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Documenta And Contemporary Art In Berlin

Following last year’s exciting and successful trip to Rome and Venice, The Delaware Center for the Contemporary Arts is once again pleased to offer a very special tour for our members. Documenta, held every five years in Kassel, Germany, is our first stop in our examination of the vibrant contemporary art scene in Germany, followed by a five day visit to Berlin.

Organized by Arts & Crafts Tours, these visits will introduce our members to the iconic sites of each of these extraordinary cities and take you behind the scenes to some of the new creative initiatives that are taking place. And, as always with an Arts & Crafts Tours, there will be visits to private collections and artists studios that are not possible on your own or on other tours.

You will be accompanied by Maxine Gaiber, Director of the DCCA, and Elaine Hirschl Ellis, the President of Arts & Crafts Tours, and will meet up during the week with a number of lively, informative, and knowledgeable guides and hosts. There will be private receptions, walks and talks, and luscious, leisurely meals in the company of other members and a varied, specialized group of guides and hosts.

We begin in Kassel – and Kassel is Documenta. You will tour the exhibition as a group, but we leave plenty of time for you to search out your favorites and most provocative works of arts and artists. At our first dinner an overview of the history of this major international event will be presented as well as specifics about this year’s selections and highlights.

Then it is on to Berlin, a city so rich in history and art that is difficult to know what to leave out. But first we will see the city from the water, with an introductory tour from the boat to oriente ourselves. There will be many organized activities, but also time to walk around and get acclimated for Berlin is definitely a city you want to experience by walking and seeing.

Although we are only there for five days, they will be packed with all the essential sites – museums, private collections and receptions, and visits to artists studios.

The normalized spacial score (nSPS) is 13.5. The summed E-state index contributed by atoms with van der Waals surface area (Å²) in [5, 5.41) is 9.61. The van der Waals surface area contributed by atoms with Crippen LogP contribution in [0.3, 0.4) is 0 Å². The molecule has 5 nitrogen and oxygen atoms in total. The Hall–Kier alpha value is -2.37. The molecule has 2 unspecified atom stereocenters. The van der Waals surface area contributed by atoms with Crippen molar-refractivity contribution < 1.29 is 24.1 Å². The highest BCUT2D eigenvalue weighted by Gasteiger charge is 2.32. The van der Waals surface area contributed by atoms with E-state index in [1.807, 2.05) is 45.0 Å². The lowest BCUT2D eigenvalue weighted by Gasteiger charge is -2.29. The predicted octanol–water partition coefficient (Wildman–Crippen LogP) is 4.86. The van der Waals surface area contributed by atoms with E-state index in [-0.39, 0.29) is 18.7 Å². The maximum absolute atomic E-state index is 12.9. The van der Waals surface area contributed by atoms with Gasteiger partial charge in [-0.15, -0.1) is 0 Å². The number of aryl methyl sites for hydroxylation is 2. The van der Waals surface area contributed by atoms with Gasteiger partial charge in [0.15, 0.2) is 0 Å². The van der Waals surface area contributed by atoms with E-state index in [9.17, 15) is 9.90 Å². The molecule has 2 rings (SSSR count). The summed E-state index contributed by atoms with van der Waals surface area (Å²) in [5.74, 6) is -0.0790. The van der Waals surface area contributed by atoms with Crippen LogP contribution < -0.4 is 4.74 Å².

Among the museums we visit is the Hamburger Bahnhof and its permanent collection dedicated to major directions in art from the 1960’s to the present. The museum recently received a major collection from Friedrich Christian Flick of 166 works from the past forty years.



One of Germany’s largest private collections of contemporary art is that of Christian and Karen Boros, that is now housed in a converted bunker in Berlin-Mitte – which offers a unique experience of Berlin during the war while showing some of the most challenging of contemporary art.

Another private collection we will visit is that of Erika and Rolf Hoffman which is housed in two floors of a former factory building they recently had renovated.

There is more and more contemporary architecture in Berlin and perhaps no building has gotten as much attention as the Jewish Museum extension designed by Daniel Libeskind. It is well worth the morning planned there.

An older building with a long interest connected to the arts is the Martin-Gropius-Bau which was originally a museum of applied art and has been a protected UNESCO World Heritage Site since 1966. Currently it is one of the most prominent exhibition sites in Europe. While we are there, an exhibition of the work of Diane Arbus will be on view.

Although our focus is on the contemporary, it would be unthinkable not to include a visit to Museum Island, the name of the northern half of the island in the Spree River in the central Mitte district, the site of the old city of Colln. There are five extraordinary museums there:

  • The Altes, or Old, Museum built by Karl Friedrich Schinkel in 1830
    The Neues, or New, Museum completed in 1859, destroyed in the Second World War, and rebuilt under the direction of David Chipperfield for the Egyptian Museum of Berlin and re-opened in 1009.
    The Alte Nationalgalerie completed in 1876 with its collection of 19th century art donated by Joachim H.W. Warener.
    The Bode Museum opened in 1904 and called at that time the Kaiser-Friedrich-Museum, it houses sculpture and late Antique and Byzantine art.
    The Pergamon Museum, which was the final museum, constructed in 1930, it contains multiple reconstructed buildings such as the Ishtar Gate of Babylon.

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